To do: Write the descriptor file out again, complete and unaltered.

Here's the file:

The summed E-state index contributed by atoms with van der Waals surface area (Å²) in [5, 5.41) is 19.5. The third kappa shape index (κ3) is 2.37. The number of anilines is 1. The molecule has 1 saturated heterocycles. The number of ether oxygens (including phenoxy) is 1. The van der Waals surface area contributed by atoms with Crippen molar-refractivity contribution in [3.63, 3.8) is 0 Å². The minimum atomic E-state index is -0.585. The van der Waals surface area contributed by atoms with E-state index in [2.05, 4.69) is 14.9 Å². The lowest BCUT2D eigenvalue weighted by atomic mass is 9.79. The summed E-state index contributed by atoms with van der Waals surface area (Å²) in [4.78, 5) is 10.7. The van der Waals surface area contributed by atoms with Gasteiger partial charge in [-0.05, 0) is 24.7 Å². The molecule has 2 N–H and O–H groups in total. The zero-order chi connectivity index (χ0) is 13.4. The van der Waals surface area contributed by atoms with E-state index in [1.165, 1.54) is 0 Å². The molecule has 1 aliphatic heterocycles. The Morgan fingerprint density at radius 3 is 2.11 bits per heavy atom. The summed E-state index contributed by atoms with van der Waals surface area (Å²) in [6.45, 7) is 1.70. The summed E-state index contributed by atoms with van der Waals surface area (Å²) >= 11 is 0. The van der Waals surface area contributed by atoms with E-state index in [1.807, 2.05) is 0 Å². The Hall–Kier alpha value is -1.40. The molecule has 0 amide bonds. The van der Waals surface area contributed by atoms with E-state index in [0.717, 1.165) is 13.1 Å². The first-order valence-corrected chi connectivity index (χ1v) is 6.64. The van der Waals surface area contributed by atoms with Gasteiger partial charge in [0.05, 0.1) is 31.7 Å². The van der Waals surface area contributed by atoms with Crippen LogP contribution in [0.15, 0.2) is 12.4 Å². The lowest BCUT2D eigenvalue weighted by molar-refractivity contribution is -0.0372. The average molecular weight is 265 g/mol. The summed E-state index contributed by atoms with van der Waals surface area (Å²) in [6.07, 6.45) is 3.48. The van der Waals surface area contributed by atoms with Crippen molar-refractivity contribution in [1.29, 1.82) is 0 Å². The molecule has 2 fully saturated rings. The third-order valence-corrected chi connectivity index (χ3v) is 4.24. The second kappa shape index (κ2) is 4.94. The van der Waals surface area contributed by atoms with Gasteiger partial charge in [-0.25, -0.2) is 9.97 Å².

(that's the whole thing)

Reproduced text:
The summed E-state index contributed by atoms with van der Waals surface area (Å²) in [5, 5.41) is 19.5. The third kappa shape index (κ3) is 2.37. The number of anilines is 1. The molecule has 1 saturated heterocycles. The number of ether oxygens (including phenoxy) is 1. The van der Waals surface area contributed by atoms with Crippen molar-refractivity contribution in [3.63, 3.8) is 0 Å². The minimum atomic E-state index is -0.585. The van der Waals surface area contributed by atoms with E-state index in [2.05, 4.69) is 14.9 Å². The lowest BCUT2D eigenvalue weighted by atomic mass is 9.79. The summed E-state index contributed by atoms with van der Waals surface area (Å²) in [4.78, 5) is 10.7. The van der Waals surface area contributed by atoms with Gasteiger partial charge in [-0.05, 0) is 24.7 Å². The molecule has 2 N–H and O–H groups in total. The zero-order chi connectivity index (χ0) is 13.4. The van der Waals surface area contributed by atoms with E-state index in [1.165, 1.54) is 0 Å². The molecule has 1 aliphatic heterocycles. The Morgan fingerprint density at radius 3 is 2.11 bits per heavy atom. The summed E-state index contributed by atoms with van der Waals surface area (Å²) in [6.45, 7) is 1.70. The summed E-state index contributed by atoms with van der Waals surface area (Å²) >= 11 is 0. The van der Waals surface area contributed by atoms with E-state index in [1.807, 2.05) is 0 Å². The Hall–Kier alpha value is -1.40. The molecule has 0 amide bonds. The van der Waals surface area contributed by atoms with E-state index in [0.717, 1.165) is 13.1 Å². The first-order valence-corrected chi connectivity index (χ1v) is 6.64. The van der Waals surface area contributed by atoms with Gasteiger partial charge in [0.05, 0.1) is 31.7 Å². The van der Waals surface area contributed by atoms with Crippen LogP contribution in [0.15, 0.2) is 12.4 Å². The lowest BCUT2D eigenvalue weighted by molar-refractivity contribution is -0.0372. The average molecular weight is 265 g/mol. The summed E-state index contributed by atoms with van der Waals surface area (Å²) in [6.07, 6.45) is 3.48. The van der Waals surface area contributed by atoms with Crippen molar-refractivity contribution in [1.29, 1.82) is 0 Å². The molecule has 2 fully saturated rings. The third-order valence-corrected chi connectivity index (χ3v) is 4.24. The second kappa shape index (κ2) is 4.94. The van der Waals surface area contributed by atoms with Gasteiger partial charge in [-0.25, -0.2) is 9.97 Å².